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The Sleeper's Dream


Asclepius Ritual and Early Christian Discourse


This analysis probes into the nature and use of bodily healing and dreams in antiquity, examining literary and archaeological evidence in order to gain a sense of how the Greco-Roman world understood each through the Asclepius cult, and to understand references to bodily healings and dreams by early Christian cults and groups.
Publisher: Gorgias Press LLC
Availability: In stock
SKU (ISBN): 978-1-4632-0256-9
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Publication Status: In Print

Publication Date: Nov 12,2014
Interior Color: Black
Trim Size: 6 x 9
Page Count: 248
Language: English
ISBN: 978-1-4632-0256-9
$95.00
$57.00

An understanding of Greek and Roman culture cannot occur without paying attention to its various forms of religious experience. The early Christian community experienced and perceived Jesus as a saviour who heals and overcomes death through resurrection. Likewise, the Asclepius Cult attests to Asclepius as one who saves through healing and overcomes death through resurrection. The similarities between early Christian cults and the Asclepius cult and the emphasis on salvation/healing, a saviour deity, and patronage by large Mediterranean populations offer a valuable comparison for readings of early Christian sources.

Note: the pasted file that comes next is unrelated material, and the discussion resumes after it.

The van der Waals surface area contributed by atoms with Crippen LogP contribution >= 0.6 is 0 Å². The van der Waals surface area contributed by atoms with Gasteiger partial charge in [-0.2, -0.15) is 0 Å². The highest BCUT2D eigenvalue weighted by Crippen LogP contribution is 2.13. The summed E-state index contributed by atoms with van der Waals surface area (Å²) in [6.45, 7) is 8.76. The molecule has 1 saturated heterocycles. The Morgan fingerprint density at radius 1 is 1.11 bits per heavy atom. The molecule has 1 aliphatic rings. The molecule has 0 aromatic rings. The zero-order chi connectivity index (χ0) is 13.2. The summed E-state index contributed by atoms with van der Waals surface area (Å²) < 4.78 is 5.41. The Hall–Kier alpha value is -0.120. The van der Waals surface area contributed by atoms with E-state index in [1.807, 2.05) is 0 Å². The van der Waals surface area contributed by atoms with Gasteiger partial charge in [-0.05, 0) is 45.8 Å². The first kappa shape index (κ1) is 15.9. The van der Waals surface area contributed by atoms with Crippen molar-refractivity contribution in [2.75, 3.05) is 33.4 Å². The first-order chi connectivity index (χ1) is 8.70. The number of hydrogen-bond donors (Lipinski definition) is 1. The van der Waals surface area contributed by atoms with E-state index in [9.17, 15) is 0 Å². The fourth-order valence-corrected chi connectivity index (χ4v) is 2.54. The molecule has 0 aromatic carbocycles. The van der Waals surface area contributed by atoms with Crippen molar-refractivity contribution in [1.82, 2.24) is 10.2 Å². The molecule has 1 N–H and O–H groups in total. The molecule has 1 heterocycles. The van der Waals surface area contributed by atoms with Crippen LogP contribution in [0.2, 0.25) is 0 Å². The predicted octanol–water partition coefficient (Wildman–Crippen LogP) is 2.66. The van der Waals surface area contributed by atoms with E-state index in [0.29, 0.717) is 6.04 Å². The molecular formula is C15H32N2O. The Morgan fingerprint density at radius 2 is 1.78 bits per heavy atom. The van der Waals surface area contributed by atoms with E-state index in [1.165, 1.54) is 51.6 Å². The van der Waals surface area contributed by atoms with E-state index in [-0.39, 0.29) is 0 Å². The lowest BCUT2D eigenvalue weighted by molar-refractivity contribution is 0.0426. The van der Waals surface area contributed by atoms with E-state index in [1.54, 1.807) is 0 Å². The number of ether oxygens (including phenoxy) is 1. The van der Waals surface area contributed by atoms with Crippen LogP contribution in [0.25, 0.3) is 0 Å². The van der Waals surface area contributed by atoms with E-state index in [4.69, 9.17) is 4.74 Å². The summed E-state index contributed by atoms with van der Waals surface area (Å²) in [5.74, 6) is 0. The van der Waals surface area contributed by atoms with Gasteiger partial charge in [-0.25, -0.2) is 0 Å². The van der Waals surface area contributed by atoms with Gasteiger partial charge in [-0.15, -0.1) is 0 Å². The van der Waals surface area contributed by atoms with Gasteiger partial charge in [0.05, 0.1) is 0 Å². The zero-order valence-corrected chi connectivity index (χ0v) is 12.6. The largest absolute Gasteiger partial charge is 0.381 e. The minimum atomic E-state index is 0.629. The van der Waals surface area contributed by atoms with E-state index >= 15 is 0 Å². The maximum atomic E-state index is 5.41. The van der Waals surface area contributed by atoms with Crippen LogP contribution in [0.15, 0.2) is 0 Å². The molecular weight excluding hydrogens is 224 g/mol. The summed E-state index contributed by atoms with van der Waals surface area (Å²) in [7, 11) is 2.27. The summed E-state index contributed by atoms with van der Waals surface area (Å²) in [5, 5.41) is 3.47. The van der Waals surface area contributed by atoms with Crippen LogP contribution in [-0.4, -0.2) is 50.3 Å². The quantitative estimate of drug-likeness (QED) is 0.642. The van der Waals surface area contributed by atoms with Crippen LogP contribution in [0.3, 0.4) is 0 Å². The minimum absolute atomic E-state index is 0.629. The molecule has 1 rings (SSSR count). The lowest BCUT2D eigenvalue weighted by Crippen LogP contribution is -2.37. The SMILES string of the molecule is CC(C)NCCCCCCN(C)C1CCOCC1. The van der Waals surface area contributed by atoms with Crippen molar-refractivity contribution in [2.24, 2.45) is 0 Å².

What does salvation mean for Asclepius cult dreamers and for early Christian dreamers? Are there points of intersection between early Christian groups and Asclepius, and too, where are there differences? The author of the Gospel of John makes it clear that Jesus is the resurrection and the life, and whoever believes in him will not die but live always. He tells Martha this as a prelude to bringing Lazarus back from the dead (John 11:25–26). Ovid tells how Asclepius also raised a human from the dead and for this act was struck down by the thunderbolt of Zeus. Then Asclepius himself is resurrected and brought back to life (Metamorphoses II.640–48). There is a strong thematic undercurrent connecting the cult of Asclepius and the cults of the Jesus movement. Each speaks of and exists in response to concept(s) of “healing” and “salvation” in relation to dreams. The Sleeper's Dream probes into the nature and use of bodily healing and dreams in antiquity, examining literary and archaeological evidence in order to gain a sense of how the Greco-Roman world understood each through the Asclepius cult, and to understand references to bodily healings and dreams by early Christian cults and groups.

Jeffrey Pettis teaches in the Biblical Studies Department at New Brunswick Theological Seminary, and in the Theology Department at Fordham University. He is the editor of Seeing the God: Ways of Envisioning the Divine in Ancient Mediterranean Religion, published by Gorgias Press.